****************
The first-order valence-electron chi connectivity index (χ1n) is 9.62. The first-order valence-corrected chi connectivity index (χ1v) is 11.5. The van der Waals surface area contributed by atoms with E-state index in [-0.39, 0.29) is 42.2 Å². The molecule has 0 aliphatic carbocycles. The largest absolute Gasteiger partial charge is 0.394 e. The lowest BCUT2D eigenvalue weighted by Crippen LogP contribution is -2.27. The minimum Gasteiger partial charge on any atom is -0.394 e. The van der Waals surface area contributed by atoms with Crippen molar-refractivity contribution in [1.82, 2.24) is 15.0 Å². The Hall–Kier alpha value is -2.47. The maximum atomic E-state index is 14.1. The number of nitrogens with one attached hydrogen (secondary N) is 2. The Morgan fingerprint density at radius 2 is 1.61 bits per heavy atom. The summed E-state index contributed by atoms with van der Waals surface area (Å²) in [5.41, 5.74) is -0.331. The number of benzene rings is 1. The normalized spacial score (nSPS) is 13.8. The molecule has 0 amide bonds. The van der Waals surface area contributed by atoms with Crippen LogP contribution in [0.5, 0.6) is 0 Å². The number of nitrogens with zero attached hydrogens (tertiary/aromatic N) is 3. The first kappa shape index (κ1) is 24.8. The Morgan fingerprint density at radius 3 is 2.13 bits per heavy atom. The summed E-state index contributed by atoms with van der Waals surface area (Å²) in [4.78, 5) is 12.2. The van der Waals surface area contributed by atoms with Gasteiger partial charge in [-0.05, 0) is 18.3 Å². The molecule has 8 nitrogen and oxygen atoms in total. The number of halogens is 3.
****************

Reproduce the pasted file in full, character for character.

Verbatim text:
The first-order valence-electron chi connectivity index (χ1n) is 9.62. The first-order valence-corrected chi connectivity index (χ1v) is 11.5. The van der Waals surface area contributed by atoms with E-state index in [-0.39, 0.29) is 42.2 Å². The molecule has 0 aliphatic carbocycles. The largest absolute Gasteiger partial charge is 0.394 e. The lowest BCUT2D eigenvalue weighted by Crippen LogP contribution is -2.27. The minimum Gasteiger partial charge on any atom is -0.394 e. The van der Waals surface area contributed by atoms with Crippen molar-refractivity contribution in [1.82, 2.24) is 15.0 Å². The Hall–Kier alpha value is -2.47. The maximum atomic E-state index is 14.1. The number of nitrogens with one attached hydrogen (secondary N) is 2. The Morgan fingerprint density at radius 2 is 1.61 bits per heavy atom. The summed E-state index contributed by atoms with van der Waals surface area (Å²) in [5.41, 5.74) is -0.331. The number of benzene rings is 1. The normalized spacial score (nSPS) is 13.8. The molecule has 0 amide bonds. The van der Waals surface area contributed by atoms with Crippen LogP contribution in [0.5, 0.6) is 0 Å². The number of nitrogens with zero attached hydrogens (tertiary/aromatic N) is 3. The first kappa shape index (κ1) is 24.8. The Morgan fingerprint density at radius 3 is 2.13 bits per heavy atom. The summed E-state index contributed by atoms with van der Waals surface area (Å²) in [4.78, 5) is 12.2. The van der Waals surface area contributed by atoms with Gasteiger partial charge in [-0.05, 0) is 18.3 Å². The molecule has 8 nitrogen and oxygen atoms in total. The number of halogens is 3.